The MRRC is located at Nakhon Si Thammarat province, southern Thailand near the Gulf of Thailand where there are lots of marine animals important for economics and conservation.
From the local research and data, we found the contamination of toxin, and waste in the Gulf of Thailand. The dead and stranded animals are increased each year, this may be highly related to water pollution caused by humans. When injured animals are found, the treatment and care need to be done instantly to save their life. For dead sea animals, forensic investigation needs to be done quickly to identify the cause of death.
Water pollution by plastic debris has been found worldwide, but most prominently in Asia. Plastic debris can directly affect marine animal health, subsequently causing a decline in aquatic animal numbers and threatening food security. Contamination of plastics in aquatic animals has further impact on human health due to the toxicity of plastic as well as the accumulation of heavy metals and pathogenic bacteria by plastic
Aquatic food products are important for food production in Asia; however, Asia including Thailand is suffering from water pollution by plastic debris , which has become a global issue. Micro/nanoplastics generated by fragmentation of plastic debris in particular can harm the health and reproduction of marine animals and imbalance ecosystems, subsequently causing a decrease in fish stocks. Food animals can ingest micro/nanoplastics, while these can also accumulate toxic heavy metals and pathogenic bacteria. Therefore contamination of plastics in aquatic animals can significantly affect food security, food safety and human health. Moreover, the economy of countries including the UK and Thailand and their communities depending on fishery and aquaculture can suffer. Recent studies showed that plastics inhibit the growth of common carp, alter the intestinal structure of European seabass, and reduce the reproduction of oysters. Plastics have been linked to many diseases in humans. Much more research is urgently needed to understand the deleterious effects of micro/nanoplastics on aquatic life and human health.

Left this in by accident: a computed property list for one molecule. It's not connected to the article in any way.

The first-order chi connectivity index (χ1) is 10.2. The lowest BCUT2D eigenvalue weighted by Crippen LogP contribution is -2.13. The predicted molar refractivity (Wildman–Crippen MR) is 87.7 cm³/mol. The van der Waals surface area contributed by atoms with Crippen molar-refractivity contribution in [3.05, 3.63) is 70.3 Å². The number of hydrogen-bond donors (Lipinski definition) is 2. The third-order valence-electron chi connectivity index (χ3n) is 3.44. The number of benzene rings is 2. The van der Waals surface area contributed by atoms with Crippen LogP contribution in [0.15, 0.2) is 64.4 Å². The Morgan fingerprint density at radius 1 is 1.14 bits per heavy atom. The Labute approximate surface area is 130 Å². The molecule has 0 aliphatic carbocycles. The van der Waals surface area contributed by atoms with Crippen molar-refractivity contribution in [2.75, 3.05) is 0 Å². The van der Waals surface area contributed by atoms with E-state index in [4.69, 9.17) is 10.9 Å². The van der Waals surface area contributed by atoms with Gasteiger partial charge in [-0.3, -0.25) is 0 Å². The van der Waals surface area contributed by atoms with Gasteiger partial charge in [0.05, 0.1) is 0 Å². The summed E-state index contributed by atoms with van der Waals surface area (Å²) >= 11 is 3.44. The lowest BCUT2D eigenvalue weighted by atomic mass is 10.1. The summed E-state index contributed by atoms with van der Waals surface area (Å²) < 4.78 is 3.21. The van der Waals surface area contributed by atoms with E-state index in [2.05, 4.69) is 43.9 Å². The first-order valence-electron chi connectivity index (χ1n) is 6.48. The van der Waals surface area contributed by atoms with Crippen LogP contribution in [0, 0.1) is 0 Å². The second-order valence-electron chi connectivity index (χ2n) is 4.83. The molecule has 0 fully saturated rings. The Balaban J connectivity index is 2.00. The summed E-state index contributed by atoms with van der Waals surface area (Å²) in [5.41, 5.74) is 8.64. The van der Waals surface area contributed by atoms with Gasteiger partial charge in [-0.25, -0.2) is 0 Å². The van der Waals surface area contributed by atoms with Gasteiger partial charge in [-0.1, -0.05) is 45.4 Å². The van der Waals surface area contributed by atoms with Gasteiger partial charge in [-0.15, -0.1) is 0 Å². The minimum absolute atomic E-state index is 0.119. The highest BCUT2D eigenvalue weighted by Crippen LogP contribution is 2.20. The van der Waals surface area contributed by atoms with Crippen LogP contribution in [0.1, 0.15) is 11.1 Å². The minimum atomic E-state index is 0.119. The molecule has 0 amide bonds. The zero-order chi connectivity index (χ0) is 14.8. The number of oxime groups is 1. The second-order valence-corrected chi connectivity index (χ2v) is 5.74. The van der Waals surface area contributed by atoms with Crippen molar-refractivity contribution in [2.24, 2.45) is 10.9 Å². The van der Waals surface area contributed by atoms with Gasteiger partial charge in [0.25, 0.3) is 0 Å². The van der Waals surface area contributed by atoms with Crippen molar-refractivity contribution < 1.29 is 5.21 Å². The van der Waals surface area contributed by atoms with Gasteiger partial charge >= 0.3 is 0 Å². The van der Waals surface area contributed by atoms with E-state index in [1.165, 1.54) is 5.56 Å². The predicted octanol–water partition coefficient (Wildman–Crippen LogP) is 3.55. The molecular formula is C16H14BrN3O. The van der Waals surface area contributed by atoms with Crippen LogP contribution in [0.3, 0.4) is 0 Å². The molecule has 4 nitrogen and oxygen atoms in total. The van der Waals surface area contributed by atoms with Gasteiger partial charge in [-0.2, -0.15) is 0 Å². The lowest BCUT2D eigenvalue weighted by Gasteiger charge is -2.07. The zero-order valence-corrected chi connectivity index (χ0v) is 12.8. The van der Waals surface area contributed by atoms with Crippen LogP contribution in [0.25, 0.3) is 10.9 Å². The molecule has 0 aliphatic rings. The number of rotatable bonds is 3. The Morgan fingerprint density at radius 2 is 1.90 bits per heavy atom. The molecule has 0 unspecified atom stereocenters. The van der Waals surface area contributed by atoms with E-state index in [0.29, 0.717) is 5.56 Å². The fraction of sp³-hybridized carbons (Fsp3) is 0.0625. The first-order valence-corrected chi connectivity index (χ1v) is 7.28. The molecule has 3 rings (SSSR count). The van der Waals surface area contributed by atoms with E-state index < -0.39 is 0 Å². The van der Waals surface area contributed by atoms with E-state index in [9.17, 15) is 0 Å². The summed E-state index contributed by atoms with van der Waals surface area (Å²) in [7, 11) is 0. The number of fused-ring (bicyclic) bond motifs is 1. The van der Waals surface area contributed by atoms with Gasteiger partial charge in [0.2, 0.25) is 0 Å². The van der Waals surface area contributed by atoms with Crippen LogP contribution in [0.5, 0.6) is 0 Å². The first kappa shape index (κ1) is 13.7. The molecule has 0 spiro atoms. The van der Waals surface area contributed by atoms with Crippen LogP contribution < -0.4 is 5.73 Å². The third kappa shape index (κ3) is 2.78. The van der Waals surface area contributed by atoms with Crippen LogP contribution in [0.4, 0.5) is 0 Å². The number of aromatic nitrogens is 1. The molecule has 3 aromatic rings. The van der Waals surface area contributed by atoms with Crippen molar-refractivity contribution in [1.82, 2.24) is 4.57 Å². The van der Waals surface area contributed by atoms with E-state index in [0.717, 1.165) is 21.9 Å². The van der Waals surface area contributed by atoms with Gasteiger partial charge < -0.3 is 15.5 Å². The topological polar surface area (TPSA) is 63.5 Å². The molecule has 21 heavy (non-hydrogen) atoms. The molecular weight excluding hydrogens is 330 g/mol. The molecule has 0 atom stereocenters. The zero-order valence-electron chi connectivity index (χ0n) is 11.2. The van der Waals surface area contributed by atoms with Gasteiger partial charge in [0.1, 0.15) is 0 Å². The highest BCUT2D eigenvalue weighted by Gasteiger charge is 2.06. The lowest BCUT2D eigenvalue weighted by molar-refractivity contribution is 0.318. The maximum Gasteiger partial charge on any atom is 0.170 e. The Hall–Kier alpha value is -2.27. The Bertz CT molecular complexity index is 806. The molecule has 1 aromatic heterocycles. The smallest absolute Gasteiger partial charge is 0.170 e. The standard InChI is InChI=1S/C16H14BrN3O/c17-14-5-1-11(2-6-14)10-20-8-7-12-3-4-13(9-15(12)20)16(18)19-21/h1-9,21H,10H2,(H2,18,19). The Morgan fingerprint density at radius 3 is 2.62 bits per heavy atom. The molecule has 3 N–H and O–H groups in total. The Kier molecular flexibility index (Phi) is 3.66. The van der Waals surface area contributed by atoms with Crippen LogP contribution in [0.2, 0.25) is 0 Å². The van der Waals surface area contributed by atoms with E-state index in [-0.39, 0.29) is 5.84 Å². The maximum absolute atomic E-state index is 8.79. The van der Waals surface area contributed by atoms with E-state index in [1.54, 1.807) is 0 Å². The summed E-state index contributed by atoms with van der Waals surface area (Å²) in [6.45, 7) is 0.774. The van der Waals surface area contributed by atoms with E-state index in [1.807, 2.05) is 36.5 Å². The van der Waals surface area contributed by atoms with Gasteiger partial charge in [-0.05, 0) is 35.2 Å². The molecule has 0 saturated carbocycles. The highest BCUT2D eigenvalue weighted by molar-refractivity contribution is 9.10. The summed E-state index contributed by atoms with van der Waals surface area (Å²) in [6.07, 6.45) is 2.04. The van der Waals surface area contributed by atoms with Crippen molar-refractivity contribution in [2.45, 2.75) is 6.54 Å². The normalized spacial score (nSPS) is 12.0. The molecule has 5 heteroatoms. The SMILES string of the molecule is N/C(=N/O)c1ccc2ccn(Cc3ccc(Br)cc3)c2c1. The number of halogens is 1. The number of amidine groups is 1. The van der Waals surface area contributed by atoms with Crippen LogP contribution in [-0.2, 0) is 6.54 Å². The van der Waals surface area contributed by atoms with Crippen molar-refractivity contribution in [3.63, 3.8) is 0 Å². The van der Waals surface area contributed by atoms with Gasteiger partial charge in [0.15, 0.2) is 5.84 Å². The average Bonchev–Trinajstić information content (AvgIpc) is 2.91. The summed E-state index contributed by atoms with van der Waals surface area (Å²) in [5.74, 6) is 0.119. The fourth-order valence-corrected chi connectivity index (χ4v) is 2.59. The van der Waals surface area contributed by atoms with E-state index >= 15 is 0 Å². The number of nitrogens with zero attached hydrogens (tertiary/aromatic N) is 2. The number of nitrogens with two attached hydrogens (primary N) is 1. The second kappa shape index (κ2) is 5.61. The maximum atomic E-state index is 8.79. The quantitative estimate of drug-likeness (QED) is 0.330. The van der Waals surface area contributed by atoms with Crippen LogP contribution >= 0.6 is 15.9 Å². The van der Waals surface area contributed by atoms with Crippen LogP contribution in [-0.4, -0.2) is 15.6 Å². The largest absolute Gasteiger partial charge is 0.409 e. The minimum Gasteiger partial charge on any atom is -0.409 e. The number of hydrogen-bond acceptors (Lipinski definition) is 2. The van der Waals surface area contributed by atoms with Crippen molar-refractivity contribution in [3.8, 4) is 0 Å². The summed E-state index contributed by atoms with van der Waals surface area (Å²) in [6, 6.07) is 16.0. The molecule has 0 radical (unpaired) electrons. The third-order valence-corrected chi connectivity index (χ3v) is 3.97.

Our current research reveals that polyethylene (PE) is the most abundant plastic found on the beach and gastrointestinal tract of stranded sea turtles found in the Middle Gulf of Thailand. Most of the plastic debris we found is fishing net and robe made by PE.